Setting Up a Booth at Medical Conferences

August 8, 2013
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medical booth

What is the rationale for investing in a booth at a medical conference?

There are quite a few reasons companies mention for placing booths at conference.

medical booth

What is the rationale for investing in a booth at a medical conference?

There are quite a few reasons companies mention for placing booths at conference. Some of the reasons to participate in them:

  • Finding distributors or resellers for your medical device – Locating a medical device distributor at a show and signing a distribution agreement within months of it could affect your bottom line and can be measured. Note, however, that to communicate with a distributor of a specific company in a certain country, you can access exhibition grounds as a visitor and do not need to set up your own booth.
  • Generating leads to sales — If your device is commercially available or is close to launching, you can use the exhibition to get leads to sales. These may be early adopters of technologies or leads referred to you by your international partners. Note that only deals signed within a predefined timeframe of the medical exhibition may count as “exhibition leads.”
  • Generating leads to clinical studies — You might be looking to meet physicians who could be interested in conducting clinical studies using your product (physician-initiated or registration studies). Chances are that physicians will not come to any off grounds meetings or workshop, as doctors tend to be extremely busy during the conference. A small booth where they can see your product is the way to go. Remember to organize a mailing list months before the conference and try to set the meetings in advance. I learned that a breakfast meeting is a wonderful alternative to discuss activities or the design of a study protocol.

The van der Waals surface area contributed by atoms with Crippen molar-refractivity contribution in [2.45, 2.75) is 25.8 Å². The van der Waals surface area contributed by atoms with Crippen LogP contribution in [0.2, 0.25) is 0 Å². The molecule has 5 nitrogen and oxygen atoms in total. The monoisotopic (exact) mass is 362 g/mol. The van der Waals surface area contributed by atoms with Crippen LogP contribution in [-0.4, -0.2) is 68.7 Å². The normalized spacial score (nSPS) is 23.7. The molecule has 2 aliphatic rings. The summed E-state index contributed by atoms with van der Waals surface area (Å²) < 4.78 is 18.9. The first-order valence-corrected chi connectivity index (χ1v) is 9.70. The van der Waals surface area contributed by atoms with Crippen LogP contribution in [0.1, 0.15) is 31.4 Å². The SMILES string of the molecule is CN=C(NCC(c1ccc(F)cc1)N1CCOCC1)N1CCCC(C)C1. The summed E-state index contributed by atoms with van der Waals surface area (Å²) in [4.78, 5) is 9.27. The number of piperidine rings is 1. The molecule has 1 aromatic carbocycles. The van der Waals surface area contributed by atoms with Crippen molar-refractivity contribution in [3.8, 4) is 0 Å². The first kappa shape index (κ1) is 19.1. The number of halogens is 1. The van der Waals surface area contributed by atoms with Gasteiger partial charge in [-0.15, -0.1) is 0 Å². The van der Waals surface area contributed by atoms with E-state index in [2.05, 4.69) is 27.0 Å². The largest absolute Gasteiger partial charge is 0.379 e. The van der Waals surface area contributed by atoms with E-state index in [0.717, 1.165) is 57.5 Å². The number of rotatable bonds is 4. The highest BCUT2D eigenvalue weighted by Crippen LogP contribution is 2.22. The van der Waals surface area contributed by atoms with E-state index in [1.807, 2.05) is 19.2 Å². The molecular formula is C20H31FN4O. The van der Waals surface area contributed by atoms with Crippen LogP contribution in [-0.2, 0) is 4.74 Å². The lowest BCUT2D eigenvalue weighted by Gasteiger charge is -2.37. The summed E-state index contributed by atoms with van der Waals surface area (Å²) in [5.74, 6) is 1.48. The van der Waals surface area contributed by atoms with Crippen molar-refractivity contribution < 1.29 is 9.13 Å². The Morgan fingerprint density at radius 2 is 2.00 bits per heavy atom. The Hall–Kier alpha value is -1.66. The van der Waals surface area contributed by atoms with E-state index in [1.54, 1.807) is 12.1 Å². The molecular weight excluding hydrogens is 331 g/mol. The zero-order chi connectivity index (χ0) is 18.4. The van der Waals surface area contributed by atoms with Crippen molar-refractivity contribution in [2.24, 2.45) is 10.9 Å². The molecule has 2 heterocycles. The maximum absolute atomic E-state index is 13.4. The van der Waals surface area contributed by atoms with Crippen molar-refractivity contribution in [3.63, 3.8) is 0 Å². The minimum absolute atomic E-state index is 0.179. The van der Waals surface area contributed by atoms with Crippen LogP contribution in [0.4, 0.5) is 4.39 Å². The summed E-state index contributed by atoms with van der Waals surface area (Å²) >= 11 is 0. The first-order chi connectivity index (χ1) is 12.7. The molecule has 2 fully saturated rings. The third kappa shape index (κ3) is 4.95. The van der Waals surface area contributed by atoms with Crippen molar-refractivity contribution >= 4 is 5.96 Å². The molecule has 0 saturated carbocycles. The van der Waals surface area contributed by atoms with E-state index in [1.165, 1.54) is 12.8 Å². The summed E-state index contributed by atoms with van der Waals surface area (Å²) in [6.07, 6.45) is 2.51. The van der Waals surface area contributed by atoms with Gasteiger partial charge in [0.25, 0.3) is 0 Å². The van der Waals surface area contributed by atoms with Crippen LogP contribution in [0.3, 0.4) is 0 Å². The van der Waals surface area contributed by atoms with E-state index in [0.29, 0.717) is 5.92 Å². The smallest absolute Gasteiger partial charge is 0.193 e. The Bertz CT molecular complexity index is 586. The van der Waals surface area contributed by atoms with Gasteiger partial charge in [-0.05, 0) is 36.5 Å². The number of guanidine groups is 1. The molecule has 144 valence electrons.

• Getting the attention of partners — Meeting partners is one of the main reasons early-stage medical device companies state for placing a booth alongside a conference. Showing potential partners that you have market presence and that your booth is generating interest from potential clients has real advantages. Additionally, the ability to meet a delegation from this company at your booth has benefits. Remember that spontaneous partner visits are nice. Planned ones with communication materials that target partners, even better.
  • Meeting existing distributors for your device — Your product distributors have a place where they can hold meetings with doctors from their own countries. This has merit and is important provided your participation at the exhibition and your relationship with your medical device distributors contribute to generating additional sales. If not, find another satellite activity in which they would prefer to participate.
  • Conducting market research — Medical conferences are a great place to collect information that will feed into your strategic activities. Sometimes, the most effective way to conduct this market research is by holding your own booth and meeting physicians. This could be a cheaper way to get what you need instead of flying across the country for focus groups and setting up physician interviews where you would need to pay an honorarium for their time.

The problem with these great reasons—no real measurement of outcome

The problem: no objective measure of success can be obtained, and this means placing a dollar value on success rather than counting number of physician leads collected (irrespective of outcomes), number of distributors visiting the booth (irrespective of outcomes), the way the booth looked, and traffic compared with your competition’s (again, irrespective of outcome), and so on.

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The amazing thing is that there are some really good alternatives today to hosting booths. These are not only measurable but also can be used throughout the year as part of the lead nurturing process for the same price as hosting one booth at one meeting.

What do you think? Should ROI be used to measure exhibition success?

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